HELOC Home Equity Line of Credit
The big banks have slowly and quietly introduced new regulations that could affect some 3.1 million Canadians with home equity line of credits.
So what changes are we talking about here and how can it impact you?
Well, for those looking to qualify for a mortgage – new or renewal – you may now be asked to prove that you can pay your debt based on your mortgage amount, plus your FULL line of credit available balance amount. In past years if you had a $100,000 line of credit and you owed zero dollars, it wouldn’t even be taken into consideration. If you owed, $10,000, that amount would be added onto your mortgage amount to determine the total amount of debt to be re-paid. Today, that full $100,000, regardless of how much you have used, will be added to your mortgage to determine eligibility.
Let’s look at a scenario with some basic numbers added in:
2017: You were applying for a mortgage of $375,000 and had a HELOC of $200,000, but have only used $10,000, so you would be applying for a mortgage based on your ability to pay back $375,000 at a rate of 2.99% and a HELOC of $10,000 at a rate of 5.34% over a 25-year amortization period. You would proving you could afford roughly $1830.86/month.
2019: Same scenario looking ahead to January 2019. You now are looking at proving you can pay back the $375,000 at 5.34% and a HELOC limit of $200,000 at a rate of 5.34% over that same amortization period. You would now be looking at proving you could afford roughly $3,456.38/month.
Pretty significant when you put numbers to it. This is another rule change making it harder for Canadians to be able to purchase additional properties (rental or vacation homes) and will hinder many peoples ability to “shop around” for the best mortgage option/rate at their renewal dates or for refinancing. Keep in mind, banks are well aware of this fact and we’ve already seen banks offering high rates to their renewal customers because they know a large number of their clients will be unable to qualify elsewhere.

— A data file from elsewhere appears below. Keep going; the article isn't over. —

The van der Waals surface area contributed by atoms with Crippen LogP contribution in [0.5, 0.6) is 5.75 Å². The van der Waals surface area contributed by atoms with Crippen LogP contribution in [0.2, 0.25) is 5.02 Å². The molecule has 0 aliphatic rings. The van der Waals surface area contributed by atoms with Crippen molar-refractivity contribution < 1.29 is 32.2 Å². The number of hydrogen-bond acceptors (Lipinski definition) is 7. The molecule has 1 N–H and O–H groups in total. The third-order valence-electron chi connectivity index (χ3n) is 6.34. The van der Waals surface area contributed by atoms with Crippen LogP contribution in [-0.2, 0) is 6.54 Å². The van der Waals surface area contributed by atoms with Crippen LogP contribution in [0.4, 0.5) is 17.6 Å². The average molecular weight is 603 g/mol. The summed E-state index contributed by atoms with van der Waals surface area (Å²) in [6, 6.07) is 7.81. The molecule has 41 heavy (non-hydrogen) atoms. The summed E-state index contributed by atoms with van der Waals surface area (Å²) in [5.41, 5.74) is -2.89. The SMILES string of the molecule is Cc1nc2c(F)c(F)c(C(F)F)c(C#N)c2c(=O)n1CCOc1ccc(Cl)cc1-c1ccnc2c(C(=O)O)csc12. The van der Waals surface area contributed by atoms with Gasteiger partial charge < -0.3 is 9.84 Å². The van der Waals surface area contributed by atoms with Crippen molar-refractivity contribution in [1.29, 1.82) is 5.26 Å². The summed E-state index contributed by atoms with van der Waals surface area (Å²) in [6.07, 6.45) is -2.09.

On the surface, these changes are being introduced to help Canadians manage their debt-load; especially in times of financial flux. TD Canada Trust announced their new approach on November 5th stating that the changes were “prudent underwriting guidelines that reflects concerns around consumers’ abilities to manage debt.” However, these changes indirectly give Banks a considerable amount of power over their existing borrowers and hope that the government considers this as they roll out future regulations. Options and competition are always a good thing and this change may be pushing our country in the wrong direction if not handled carefully.
For those who have been turned down for a mortgage under these new regulations, or expect to be rejected, there are some workarounds:
1. Cancel your HELOC all together and take it out of the equation
2. Lower your HELOC if you are close to qualifying, but just out of reach
3. Find a co-signer to help you qualify
4. Work with a broker to find another lender… never settle for the first answer
My Tip: Working with a broker can help you identify risk-reduction strategies before you apply. If you can’t qualify for a mortgage with your current line of credit, consider lowering your limit rather than cancelling all together. You still might want that safety net for life’s mishaps.
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